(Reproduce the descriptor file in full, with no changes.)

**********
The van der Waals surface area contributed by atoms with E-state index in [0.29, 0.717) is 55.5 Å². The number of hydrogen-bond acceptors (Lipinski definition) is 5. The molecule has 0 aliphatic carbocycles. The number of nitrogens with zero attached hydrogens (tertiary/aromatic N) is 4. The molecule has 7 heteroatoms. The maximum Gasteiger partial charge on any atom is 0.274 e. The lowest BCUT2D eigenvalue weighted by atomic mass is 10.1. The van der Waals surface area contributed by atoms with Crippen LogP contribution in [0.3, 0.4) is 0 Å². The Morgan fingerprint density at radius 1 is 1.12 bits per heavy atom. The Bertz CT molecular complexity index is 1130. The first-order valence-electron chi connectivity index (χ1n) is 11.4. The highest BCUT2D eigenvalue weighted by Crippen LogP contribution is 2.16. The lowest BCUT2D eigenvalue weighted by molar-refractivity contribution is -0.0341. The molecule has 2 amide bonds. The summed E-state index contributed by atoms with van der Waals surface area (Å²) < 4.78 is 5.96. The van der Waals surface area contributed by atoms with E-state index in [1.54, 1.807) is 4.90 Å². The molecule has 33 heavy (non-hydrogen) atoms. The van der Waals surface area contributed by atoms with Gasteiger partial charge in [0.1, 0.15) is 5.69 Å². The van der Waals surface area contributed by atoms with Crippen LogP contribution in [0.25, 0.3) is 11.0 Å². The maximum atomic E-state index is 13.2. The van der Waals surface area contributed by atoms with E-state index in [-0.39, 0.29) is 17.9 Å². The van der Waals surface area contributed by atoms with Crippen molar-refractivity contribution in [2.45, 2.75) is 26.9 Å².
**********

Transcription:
The van der Waals surface area contributed by atoms with E-state index in [0.29, 0.717) is 55.5 Å². The number of hydrogen-bond acceptors (Lipinski definition) is 5. The molecule has 0 aliphatic carbocycles. The number of nitrogens with zero attached hydrogens (tertiary/aromatic N) is 4. The molecule has 7 heteroatoms. The maximum Gasteiger partial charge on any atom is 0.274 e. The lowest BCUT2D eigenvalue weighted by atomic mass is 10.1. The van der Waals surface area contributed by atoms with Crippen LogP contribution in [0.3, 0.4) is 0 Å². The Morgan fingerprint density at radius 1 is 1.12 bits per heavy atom. The Bertz CT molecular complexity index is 1130. The first-order valence-electron chi connectivity index (χ1n) is 11.4. The highest BCUT2D eigenvalue weighted by Crippen LogP contribution is 2.16. The lowest BCUT2D eigenvalue weighted by molar-refractivity contribution is -0.0341. The molecule has 2 amide bonds. The summed E-state index contributed by atoms with van der Waals surface area (Å²) < 4.78 is 5.96. The van der Waals surface area contributed by atoms with E-state index in [1.54, 1.807) is 4.90 Å². The molecule has 33 heavy (non-hydrogen) atoms. The van der Waals surface area contributed by atoms with Gasteiger partial charge in [0.1, 0.15) is 5.69 Å². The van der Waals surface area contributed by atoms with Crippen LogP contribution in [0.25, 0.3) is 11.0 Å². The maximum atomic E-state index is 13.2. The van der Waals surface area contributed by atoms with E-state index in [-0.39, 0.29) is 17.9 Å². The van der Waals surface area contributed by atoms with Crippen molar-refractivity contribution in [2.45, 2.75) is 26.9 Å².